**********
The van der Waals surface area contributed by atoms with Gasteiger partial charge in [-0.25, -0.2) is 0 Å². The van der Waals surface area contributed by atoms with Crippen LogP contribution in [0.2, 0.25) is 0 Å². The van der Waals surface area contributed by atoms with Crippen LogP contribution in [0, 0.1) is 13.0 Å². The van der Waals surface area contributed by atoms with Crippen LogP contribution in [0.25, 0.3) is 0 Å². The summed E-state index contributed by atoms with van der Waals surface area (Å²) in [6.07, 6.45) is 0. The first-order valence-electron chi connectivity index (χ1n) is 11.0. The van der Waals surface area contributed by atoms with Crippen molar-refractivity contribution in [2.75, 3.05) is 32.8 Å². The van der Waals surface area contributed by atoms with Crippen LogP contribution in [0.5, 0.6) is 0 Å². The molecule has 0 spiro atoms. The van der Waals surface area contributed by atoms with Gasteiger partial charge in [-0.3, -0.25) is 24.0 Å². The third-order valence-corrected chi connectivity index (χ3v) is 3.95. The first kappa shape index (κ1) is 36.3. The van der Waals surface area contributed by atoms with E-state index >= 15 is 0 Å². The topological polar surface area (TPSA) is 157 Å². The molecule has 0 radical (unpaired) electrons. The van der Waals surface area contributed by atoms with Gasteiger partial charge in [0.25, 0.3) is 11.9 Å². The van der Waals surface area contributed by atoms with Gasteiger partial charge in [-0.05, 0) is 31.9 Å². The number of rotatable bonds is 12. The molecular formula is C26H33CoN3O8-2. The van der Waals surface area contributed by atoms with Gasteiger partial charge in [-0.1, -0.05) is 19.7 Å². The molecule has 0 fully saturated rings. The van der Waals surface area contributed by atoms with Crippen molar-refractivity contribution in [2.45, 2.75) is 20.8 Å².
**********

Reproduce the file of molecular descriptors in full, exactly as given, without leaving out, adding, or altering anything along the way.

The van der Waals surface area contributed by atoms with Gasteiger partial charge in [-0.25, -0.2) is 0 Å². The van der Waals surface area contributed by atoms with Crippen LogP contribution in [0.2, 0.25) is 0 Å². The van der Waals surface area contributed by atoms with Crippen LogP contribution in [0, 0.1) is 13.0 Å². The van der Waals surface area contributed by atoms with Crippen LogP contribution in [0.25, 0.3) is 0 Å². The summed E-state index contributed by atoms with van der Waals surface area (Å²) in [6.07, 6.45) is 0. The first-order valence-electron chi connectivity index (χ1n) is 11.0. The van der Waals surface area contributed by atoms with Crippen molar-refractivity contribution in [2.75, 3.05) is 32.8 Å². The van der Waals surface area contributed by atoms with Crippen LogP contribution in [0.5, 0.6) is 0 Å². The molecule has 0 spiro atoms. The van der Waals surface area contributed by atoms with Gasteiger partial charge in [-0.3, -0.25) is 24.0 Å². The third-order valence-corrected chi connectivity index (χ3v) is 3.95. The first kappa shape index (κ1) is 36.3. The van der Waals surface area contributed by atoms with E-state index >= 15 is 0 Å². The topological polar surface area (TPSA) is 157 Å². The molecule has 0 radical (unpaired) electrons. The van der Waals surface area contributed by atoms with Gasteiger partial charge in [0.25, 0.3) is 11.9 Å². The van der Waals surface area contributed by atoms with Gasteiger partial charge in [-0.05, 0) is 31.9 Å². The number of rotatable bonds is 12. The molecular formula is C26H33CoN3O8-2. The van der Waals surface area contributed by atoms with Gasteiger partial charge in [-0.1, -0.05) is 19.7 Å². The molecule has 0 fully saturated rings. The van der Waals surface area contributed by atoms with Crippen molar-refractivity contribution in [2.45, 2.75) is 20.8 Å².